AS the NHS prepares to celebrate its 70th anniversary, this most treasured of public services can justifiably look back on a proud record of achievement that has undoubtedly made Britain a better place.
But the challenges it faces in the years ahead are formidable, and its future far less certain than both its staff and patients would like. Those challenges are starkly illustrated by the scale of the financial problems in health trusts across our region that we reveal today.
It is deeply concerning that some trusts have racked up combined deficits of more than £160m. Even when offset by the figures from better-performing trusts, the service is £72m in the red. Inevitably, this means that patients and hard-pressed front-line staff will bear the brunt of efforts to cut costs.
This must be tackled as a matter of urgency by both local managers and the Government. The NHS faces a series of intractable problems that put enormous pressure on budgets. A growing and ageing population, allied to rising medical costs for those living longer and costly debt payments, mean that pressure will only increase.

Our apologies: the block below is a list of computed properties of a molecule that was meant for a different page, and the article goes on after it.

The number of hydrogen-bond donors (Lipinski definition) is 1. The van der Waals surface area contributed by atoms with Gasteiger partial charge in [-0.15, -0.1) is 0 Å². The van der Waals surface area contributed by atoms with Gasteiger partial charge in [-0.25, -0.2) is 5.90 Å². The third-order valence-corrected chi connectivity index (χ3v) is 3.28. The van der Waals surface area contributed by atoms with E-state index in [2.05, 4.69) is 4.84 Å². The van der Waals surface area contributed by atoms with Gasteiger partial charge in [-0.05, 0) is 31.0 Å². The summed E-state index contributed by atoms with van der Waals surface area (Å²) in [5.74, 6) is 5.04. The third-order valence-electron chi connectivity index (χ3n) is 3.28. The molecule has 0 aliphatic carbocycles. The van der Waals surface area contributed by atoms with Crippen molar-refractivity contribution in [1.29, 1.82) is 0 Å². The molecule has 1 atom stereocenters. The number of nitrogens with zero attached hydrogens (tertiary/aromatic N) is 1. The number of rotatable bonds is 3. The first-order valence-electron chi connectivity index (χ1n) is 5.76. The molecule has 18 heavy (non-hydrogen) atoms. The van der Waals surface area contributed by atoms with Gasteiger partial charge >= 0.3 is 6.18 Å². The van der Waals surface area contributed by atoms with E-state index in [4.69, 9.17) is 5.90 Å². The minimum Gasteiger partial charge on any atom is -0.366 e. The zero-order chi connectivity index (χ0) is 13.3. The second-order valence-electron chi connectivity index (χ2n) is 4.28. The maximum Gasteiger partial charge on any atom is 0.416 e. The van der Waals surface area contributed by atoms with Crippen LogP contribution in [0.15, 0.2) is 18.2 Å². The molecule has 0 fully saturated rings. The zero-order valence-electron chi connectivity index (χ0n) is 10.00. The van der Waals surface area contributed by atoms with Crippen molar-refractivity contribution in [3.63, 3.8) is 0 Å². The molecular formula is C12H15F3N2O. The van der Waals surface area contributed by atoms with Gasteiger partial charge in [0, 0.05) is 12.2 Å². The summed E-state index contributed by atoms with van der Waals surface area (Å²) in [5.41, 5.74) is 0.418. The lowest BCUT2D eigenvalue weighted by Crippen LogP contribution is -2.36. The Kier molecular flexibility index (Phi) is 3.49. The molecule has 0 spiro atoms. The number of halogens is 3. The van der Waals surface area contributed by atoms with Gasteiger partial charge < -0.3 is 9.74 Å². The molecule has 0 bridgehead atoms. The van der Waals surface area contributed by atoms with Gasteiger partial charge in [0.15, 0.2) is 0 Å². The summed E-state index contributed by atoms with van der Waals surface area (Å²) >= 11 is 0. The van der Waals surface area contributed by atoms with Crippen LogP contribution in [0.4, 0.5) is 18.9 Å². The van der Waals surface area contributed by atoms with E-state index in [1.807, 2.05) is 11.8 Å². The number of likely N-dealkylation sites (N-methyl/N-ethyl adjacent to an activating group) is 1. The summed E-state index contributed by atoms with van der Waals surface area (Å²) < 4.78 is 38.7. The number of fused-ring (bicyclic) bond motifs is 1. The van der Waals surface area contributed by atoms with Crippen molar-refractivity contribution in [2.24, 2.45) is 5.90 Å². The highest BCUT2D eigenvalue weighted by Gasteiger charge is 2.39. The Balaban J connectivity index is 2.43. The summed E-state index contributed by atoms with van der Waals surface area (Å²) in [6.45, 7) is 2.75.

Such pressures will have to be managed better than is currently happening in some areas. If trusts in our region are able to return a surplus, as we reveal, then there are lessons to be learned by those performing less well.
Yet the warnings of health professionals that Theresa May’s pledge of an extra £20bn a year for the NHS is insufficient cannot be disregarded. Whilst it is a huge sum, it may not meet the ever-growing demands on the service.
But once again, this comes back to effective management, both nationally and locally.
The additional funding must be put to the best possible use to ensure that the NHS can look forward to its next 70 years with confidence.